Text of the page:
LaVon Bracy Davis

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Democratic candidate, Florida House District 40

Public Service

Never held elective office. Legislative appointee to the Florida Council on Arts and Culture

Occupation

Senior Director of Community Programming at Dr. Phillips Center for the Performing Arts

Education

  • Howard University, BFA, Acting, 2001

  • Florida A&M University, College of Law, J.D., 2005

Religion

Baptist

If the name LaVon Bracy Davis sounds familiar, it’s because her family name is synonymous with community activism and leadership.

Her mother, LaVon Wright Bracy, is a civil rights trailblazer, being the first African-American to graduate from Gainesville High School in 1965 as well as a three-time delegate to the National Democratic Convention. Her father, Randolph Bracy, Jr., is the founding pastor of New Covenant Baptist Church of Orlando and past president of the Orange County Branch of the NAACP. And her brother, state Sen. Randolph Bracy, has been a Florida legislator for the last decade, representing Ocoee and surrounding areas.


Now, Bracy Davis is seeking the Democratic nod in the Aug. 23 primary for the open seat in state House District 40 that includes Ocoee, Pine Hills, Clarcona and College Park. She will face off against Melissa Myers. Neither have held elective office.

Her campaign website lists her positions around economic development (job creation, employment and business development); education (arts accessibility, teacher pay and resources); and equity (voting rights, affordable healthcare, criminal justice reform, veterans resources, environmental justice and women’s rights), but provides no detail.

However, in a recent WESH-2 News debate with Myers, Bracy Davis elaborated her positions. On the state’s new 15-week abortion ban that is being challenged in the courts, Bracy Davis was unequivocal in her support for abortion rights. “Elected officials don’t have any business in my body. It’s none of their business. And what I do with my body as a woman should not be legislated, should not be discussed in courtrooms, it should be between me and my doctor,” she said, adding the new state law should be repealed.


Bracy Davis would also support expanding Medicaid as well as strengthen current gun laws to prevent violence and support new ones to remove assault weapons and large-capacity magazines. “I absolutely would,” she said.


Regarding several new Florida laws — such as the “Stop WOKE Act,” which addresses how schools and businesses address race and gender, and the so-called “Don’t Say Gay” law, which bans classroom disucssion of sexual orientation and gender identity in grades K-3 — Bracy Davis, who called Gov. Ron DeSantis’ agenda “somewhat racist,” said that the marginalized Black, Brown and LGBTQ communities must be supported. She also said teaching Black history may be uncomfortable for some people, “but it’s time we get comfortable with being uncomfortable.”


When asked how, if elected, she could accomplish anything as a Democrat in a Republican-dominated legislature, Bracy Davis said working across the aisle is “imperative” and she could do that, citing her brother’s bipartisan work in the state House and Senate.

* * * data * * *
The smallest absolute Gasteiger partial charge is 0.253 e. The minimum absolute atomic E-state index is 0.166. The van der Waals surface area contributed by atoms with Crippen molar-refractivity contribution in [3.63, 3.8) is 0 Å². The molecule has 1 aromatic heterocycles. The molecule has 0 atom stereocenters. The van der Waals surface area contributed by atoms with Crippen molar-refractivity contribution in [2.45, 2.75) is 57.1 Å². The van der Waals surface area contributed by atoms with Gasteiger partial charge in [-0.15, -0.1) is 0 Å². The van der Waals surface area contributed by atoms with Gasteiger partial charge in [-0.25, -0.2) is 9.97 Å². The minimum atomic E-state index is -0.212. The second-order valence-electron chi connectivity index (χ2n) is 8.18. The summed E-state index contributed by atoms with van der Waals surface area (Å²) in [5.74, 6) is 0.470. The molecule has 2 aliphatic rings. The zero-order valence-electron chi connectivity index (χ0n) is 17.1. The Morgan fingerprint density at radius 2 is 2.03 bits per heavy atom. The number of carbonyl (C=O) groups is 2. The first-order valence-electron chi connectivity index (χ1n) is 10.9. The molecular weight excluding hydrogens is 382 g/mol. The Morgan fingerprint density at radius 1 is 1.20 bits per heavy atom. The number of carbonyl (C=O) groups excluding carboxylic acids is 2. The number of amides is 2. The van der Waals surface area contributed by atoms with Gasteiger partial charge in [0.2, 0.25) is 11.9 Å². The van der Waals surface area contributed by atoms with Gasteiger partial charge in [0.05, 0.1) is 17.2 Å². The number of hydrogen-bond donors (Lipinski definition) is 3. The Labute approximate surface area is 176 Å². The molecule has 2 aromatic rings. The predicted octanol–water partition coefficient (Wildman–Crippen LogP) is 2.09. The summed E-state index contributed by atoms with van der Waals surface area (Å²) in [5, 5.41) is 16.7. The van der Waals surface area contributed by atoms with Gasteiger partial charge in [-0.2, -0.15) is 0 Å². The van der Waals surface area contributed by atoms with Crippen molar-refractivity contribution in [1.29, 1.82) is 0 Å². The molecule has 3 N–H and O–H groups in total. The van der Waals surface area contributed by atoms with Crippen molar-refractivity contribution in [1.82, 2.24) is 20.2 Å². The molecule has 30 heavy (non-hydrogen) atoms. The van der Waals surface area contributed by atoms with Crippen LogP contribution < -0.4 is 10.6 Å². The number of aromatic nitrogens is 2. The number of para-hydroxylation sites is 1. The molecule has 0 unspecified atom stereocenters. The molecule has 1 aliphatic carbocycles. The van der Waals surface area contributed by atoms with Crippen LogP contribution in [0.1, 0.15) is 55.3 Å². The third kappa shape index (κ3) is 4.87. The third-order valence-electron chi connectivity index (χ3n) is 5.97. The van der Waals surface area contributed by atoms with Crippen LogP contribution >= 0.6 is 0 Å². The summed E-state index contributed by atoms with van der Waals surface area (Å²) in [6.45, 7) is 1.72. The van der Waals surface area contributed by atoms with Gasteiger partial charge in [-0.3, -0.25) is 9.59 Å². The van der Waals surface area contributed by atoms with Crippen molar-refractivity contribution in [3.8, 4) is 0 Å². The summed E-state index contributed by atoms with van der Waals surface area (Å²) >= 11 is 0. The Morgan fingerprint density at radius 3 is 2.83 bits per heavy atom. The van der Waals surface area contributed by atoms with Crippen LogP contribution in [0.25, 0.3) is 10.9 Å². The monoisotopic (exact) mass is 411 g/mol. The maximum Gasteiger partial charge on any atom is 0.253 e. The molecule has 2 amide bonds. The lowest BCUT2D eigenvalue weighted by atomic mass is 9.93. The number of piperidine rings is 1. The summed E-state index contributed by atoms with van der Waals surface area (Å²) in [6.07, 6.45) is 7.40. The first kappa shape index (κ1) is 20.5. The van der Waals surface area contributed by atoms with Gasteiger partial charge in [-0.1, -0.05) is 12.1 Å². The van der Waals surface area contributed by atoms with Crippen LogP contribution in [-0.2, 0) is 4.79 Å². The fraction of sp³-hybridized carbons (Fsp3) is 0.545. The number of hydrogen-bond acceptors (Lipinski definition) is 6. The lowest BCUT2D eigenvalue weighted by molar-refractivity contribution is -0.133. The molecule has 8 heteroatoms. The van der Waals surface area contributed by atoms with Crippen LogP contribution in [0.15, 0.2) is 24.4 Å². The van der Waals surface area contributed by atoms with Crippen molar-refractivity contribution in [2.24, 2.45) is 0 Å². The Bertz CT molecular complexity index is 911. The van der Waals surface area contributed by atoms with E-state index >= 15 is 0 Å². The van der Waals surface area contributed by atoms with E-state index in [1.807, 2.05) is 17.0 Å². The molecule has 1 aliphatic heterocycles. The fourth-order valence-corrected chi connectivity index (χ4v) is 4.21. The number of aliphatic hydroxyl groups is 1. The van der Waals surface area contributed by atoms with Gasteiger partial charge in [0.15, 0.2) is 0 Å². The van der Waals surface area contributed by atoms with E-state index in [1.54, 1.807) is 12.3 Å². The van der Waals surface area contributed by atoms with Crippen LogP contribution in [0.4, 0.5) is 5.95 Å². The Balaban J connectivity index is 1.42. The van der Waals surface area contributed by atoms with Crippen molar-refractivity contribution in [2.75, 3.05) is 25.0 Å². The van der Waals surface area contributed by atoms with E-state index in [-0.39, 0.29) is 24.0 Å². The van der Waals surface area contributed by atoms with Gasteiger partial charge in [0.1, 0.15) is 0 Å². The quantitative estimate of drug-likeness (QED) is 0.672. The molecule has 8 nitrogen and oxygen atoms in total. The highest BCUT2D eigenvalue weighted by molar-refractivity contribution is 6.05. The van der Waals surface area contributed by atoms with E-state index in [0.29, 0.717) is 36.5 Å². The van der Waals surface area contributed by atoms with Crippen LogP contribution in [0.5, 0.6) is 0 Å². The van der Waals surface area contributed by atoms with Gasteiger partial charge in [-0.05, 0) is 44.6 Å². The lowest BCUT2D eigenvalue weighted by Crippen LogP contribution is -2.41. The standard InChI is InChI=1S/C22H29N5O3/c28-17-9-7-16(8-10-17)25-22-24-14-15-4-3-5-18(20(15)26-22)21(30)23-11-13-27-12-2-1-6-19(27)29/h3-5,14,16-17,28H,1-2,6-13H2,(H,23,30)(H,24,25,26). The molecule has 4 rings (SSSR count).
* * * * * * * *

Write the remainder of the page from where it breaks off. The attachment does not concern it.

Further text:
Her top priority, if elected, would be to introduce legislation that would address economic disparity in Florida, including the affordable housing crisis. In that vein, she would incentivize contractors and builders to build more affordable housing as well as work with landlords to address rising rents. She would also prevent further raiding of the Sadowski Fund, established in 1992 to provide a dedicated annual revenue for affordable housing projects across the state. Twenty years ago, the legislature started raiding the fund for other non-housing related projects.


To address the high poverty rate in Orange County, she said she would support incentives to attract companies into the district to provide high-paying salaries, which could also address affordable housing.


Bracy Davis cited her work as senior director of community programming at Dr. Phillips Center for the Performing Arts, as well as a legislative appointee to the Florida Council on Arts and Culture as examples of what distinguishes her from Myers. She’s not just a longtime community leader, she said, but, In those positions, she’s demonstrated her ability to bring money into communities and work on the state level. She previously worked as senior attorney for the state Department of Children and Families.

During the debate, Myers claimed that Bracy Davis has accepted donations from political action committees, special interest groups and lobbyists that also supported DeSantis and other Republican candidates. “Whose side are you really on? What promises did you make to get these donations?” asked Myers. “Because, normally, when you receive a donation from a campaign that’s a handshake to say you’re on the same page.”

Bracy Davis said she didn’t know what Myers was referring to, but said more than 200 people from the community have donated $10 to $40 each to her “people’s campaign.” “I cannot be bought. My positions are firm. This community knows me. They know what I can do.”

Bracy Davis has received endorsements from Democratic state House Reps. Carlos Guillermo Smith and Anna V. Eskamani. She also received endorsements from Ruth’s List, which backs pro-choice Democratic women, and the Central Florida Hotel and Lodging Association’s Political Action Committee and Political Committee.

— Dibya Sarkar